I think it was harder on my poor husband. I am not very good at sitting and doing nothing. Not much for TV either. PT was a Godsend.

            Hoping your surgery is quick and you are back to yourself in no time.


  4. Great Post Marsha. I love learning, from little things like language when visiting somewhere new (I always try to learn the basics; hello, goodbye, please, thank you and WC – haha) to proper courses. Since my LB has come along, time for formal education has been limited but I’ve learned so many other skills (yesterdays was assembling a toy train track lightning-quick after being caught in the act of trying to tidy it away – haha). Hope you like my entry for this week:
    Take care.
    KL โค


  5. Your post is full of positive energy and shows why most of us get up in the morning…to learn something new, Marsha! You are so right about boomers and (Our) their zest for life-long learning. I mean, who could just sit around all day and watch TV? Some do, and that is sad. I miss my educator role at the university but I now embrace my leisure time to try new things, like cooking and experimenting in the kitchen and just being more domestic. I never had much time for these endeavors, even when just teaching, and I didn’t have a new home with room and storage. When your kitchen is tiny, the last thing you want to do is mess around in the kitchen! Sorry to miss this prompt. but it will be worth it to hang out with you in a few days!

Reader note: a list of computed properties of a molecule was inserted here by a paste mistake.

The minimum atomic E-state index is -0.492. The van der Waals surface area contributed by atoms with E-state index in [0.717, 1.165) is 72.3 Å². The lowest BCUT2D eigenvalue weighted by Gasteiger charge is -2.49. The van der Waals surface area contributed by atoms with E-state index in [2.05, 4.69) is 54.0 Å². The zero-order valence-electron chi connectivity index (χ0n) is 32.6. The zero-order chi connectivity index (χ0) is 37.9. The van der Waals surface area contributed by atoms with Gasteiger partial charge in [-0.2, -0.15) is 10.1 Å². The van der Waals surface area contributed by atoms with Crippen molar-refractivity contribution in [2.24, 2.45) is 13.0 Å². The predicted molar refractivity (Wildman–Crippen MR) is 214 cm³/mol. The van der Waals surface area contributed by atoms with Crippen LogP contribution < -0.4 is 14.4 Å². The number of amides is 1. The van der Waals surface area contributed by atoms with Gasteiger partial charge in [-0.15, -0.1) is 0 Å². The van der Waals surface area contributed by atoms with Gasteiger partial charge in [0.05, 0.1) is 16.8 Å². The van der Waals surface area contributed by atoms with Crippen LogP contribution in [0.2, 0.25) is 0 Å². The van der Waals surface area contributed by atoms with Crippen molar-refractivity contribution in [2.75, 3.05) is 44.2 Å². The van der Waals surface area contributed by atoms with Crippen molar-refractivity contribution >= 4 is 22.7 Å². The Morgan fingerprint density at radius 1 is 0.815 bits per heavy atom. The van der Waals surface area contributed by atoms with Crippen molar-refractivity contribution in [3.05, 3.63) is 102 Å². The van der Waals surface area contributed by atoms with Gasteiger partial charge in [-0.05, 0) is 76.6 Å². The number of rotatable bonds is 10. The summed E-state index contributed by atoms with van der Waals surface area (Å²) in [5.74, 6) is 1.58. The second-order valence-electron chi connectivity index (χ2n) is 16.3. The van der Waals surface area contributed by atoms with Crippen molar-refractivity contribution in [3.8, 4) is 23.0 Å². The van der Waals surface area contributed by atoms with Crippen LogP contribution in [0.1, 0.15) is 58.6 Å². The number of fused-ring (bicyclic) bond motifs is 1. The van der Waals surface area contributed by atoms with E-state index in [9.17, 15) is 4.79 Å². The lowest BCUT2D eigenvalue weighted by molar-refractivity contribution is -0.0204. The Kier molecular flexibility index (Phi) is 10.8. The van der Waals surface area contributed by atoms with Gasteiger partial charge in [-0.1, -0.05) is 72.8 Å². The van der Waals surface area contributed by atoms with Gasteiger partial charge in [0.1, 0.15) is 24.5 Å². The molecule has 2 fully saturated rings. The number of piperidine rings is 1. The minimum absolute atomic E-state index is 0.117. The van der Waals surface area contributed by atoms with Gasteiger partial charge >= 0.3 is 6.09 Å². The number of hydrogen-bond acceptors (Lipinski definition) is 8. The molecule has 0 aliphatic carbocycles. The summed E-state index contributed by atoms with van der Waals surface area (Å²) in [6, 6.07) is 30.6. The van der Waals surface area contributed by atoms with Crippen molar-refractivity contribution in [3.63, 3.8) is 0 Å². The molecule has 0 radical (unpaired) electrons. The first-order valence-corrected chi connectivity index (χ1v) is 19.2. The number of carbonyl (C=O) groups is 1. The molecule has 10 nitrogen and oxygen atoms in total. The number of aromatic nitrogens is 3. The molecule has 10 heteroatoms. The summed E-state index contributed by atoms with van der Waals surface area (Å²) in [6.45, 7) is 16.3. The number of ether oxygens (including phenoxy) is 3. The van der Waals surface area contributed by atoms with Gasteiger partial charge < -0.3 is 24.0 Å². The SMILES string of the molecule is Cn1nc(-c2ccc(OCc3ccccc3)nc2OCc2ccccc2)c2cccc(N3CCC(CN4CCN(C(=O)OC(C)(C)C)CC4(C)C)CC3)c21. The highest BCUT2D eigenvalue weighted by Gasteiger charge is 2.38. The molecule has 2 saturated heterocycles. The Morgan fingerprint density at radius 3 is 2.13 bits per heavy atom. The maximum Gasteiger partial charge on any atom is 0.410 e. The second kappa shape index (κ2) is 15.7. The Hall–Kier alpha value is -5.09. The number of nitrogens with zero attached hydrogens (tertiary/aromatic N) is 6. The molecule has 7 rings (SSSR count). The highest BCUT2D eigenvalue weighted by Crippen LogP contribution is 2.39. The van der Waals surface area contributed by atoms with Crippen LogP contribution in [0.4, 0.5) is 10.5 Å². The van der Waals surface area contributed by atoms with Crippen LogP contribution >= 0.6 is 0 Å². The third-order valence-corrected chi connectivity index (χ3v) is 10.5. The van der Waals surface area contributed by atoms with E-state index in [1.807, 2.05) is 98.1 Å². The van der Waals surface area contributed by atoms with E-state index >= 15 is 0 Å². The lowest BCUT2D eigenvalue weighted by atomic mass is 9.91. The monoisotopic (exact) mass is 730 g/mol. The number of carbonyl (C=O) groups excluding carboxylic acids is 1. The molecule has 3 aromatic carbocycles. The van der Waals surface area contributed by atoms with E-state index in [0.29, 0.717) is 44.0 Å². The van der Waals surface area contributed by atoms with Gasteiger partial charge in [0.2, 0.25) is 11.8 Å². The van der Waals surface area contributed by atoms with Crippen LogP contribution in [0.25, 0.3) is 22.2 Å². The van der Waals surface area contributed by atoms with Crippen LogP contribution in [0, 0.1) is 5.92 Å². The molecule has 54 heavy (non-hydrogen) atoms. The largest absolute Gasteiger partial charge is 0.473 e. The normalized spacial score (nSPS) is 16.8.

Liked by 2 people

    • Definitely! There are so many rabbit holes to go down with this subject. I wanted to keep it universal, something to which we can all relate. ๐Ÿ™‚ See you soon! ๐Ÿ™‚

      Liked by 1 person




Hi, I'm Marsha Ingrao, a retired educator and wife of a retired realtor. My all-consuming hobby is blogging and it has changed my life. My friends live all over the world. In November 2020, we sold everything and retired to the mile-high desert of Prescott, AZ. We live less than five miles from the Granite Dells, four lakes, and hundreds of trails with our dog, Kalev, and two cats, Moji and Nutter Butter. Vince's sister came with us and lives close by. Every day is a new adventure.